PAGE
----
In an effort championed by Reps. Peter DeFazio (D-OR) and Ed Markey (D-MA), 52 House members sent a letter to the director of the U.S. Fish and Wildlife Service urging an about-face on the agency's anticipated proposal to remove federal protections for wolves across most of the lower 48 United States. As noted in the letter, wolves remain absent or have only just begun to recover in areas where there is room enough for these important and beautiful animals, including the Pacific Northwest, California, the southern Rockies and the Northeast.
An estimated two million wolves once roamed freely across North America, including most of the United States. But bounties, a federal extermination program and human settlement drove the species to near extinction in most of the lower 48. With Endangered Species Act protection, wolf populations saw tremendous recovery in the northern Rocky Mountains and the Western Great Lakes states. This recovery is now at risk from aggressive wolf hunting and trapping state policies that are intended to substantially reduce or even eliminate wolves across large areas. The letter correctly recognizes that this reflects a continuing prejudice towards wolves:
"In particular, we are concerned that the same prejudice towards wolves that led to their extirpation across nearly the entire coterminous United States is still present today and, not only is threatening to undo the gains achieved in the northern Rocky Mountains and western Great Lakes, but will prevent their recovery in additional areas."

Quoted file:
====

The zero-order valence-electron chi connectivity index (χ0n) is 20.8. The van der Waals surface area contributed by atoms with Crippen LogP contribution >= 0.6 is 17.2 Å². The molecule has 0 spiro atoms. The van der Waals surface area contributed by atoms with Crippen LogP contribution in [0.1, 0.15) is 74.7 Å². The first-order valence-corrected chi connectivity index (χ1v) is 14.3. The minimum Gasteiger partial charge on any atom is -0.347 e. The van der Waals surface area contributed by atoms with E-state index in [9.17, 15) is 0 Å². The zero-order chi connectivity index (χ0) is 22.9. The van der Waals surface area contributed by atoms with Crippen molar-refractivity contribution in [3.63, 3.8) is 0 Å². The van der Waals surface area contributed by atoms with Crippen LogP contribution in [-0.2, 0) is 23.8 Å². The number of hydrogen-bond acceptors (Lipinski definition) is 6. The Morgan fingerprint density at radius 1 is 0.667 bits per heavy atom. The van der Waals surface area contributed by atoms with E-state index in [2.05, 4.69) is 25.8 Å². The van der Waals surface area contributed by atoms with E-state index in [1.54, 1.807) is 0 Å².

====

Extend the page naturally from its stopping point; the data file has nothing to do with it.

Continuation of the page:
Bowing to political pressure from wolf opponents, the Fish and Wildlife Service has no plans for wolf recovery beyond the northern Rockies and western Great Lakes. In states where federal delisting has occurred more than 1,700 of the 5,000-6,000 recovered wolves in the lower 48 have been killed since protections were removed in 2011.
Research has shown that returning wolves to ecosystems sets off a chain of events that benefits many species, including songbirds and beavers that gain from a return of stream-side vegetation, which thrives in the absence of browsing elk that must move more often to avoid wolves. And pronghorn and foxes are aided by wolves' control of coyote populations. Protecting ecosystems upon which species depend is a specific goal of the Endangered Species Act -- all the more reason for expanded, rather than diminished, wolf recovery efforts.
It's not too late for Interior Secretary nominee Sally Jewell to change course and support further wolf recovery. Although a majority of Americans consistently support wolf protection, it is likely to take a generation or more for our culture as a whole to appreciate wolves and the valuable roles they play. In the meantime, they need continued protection.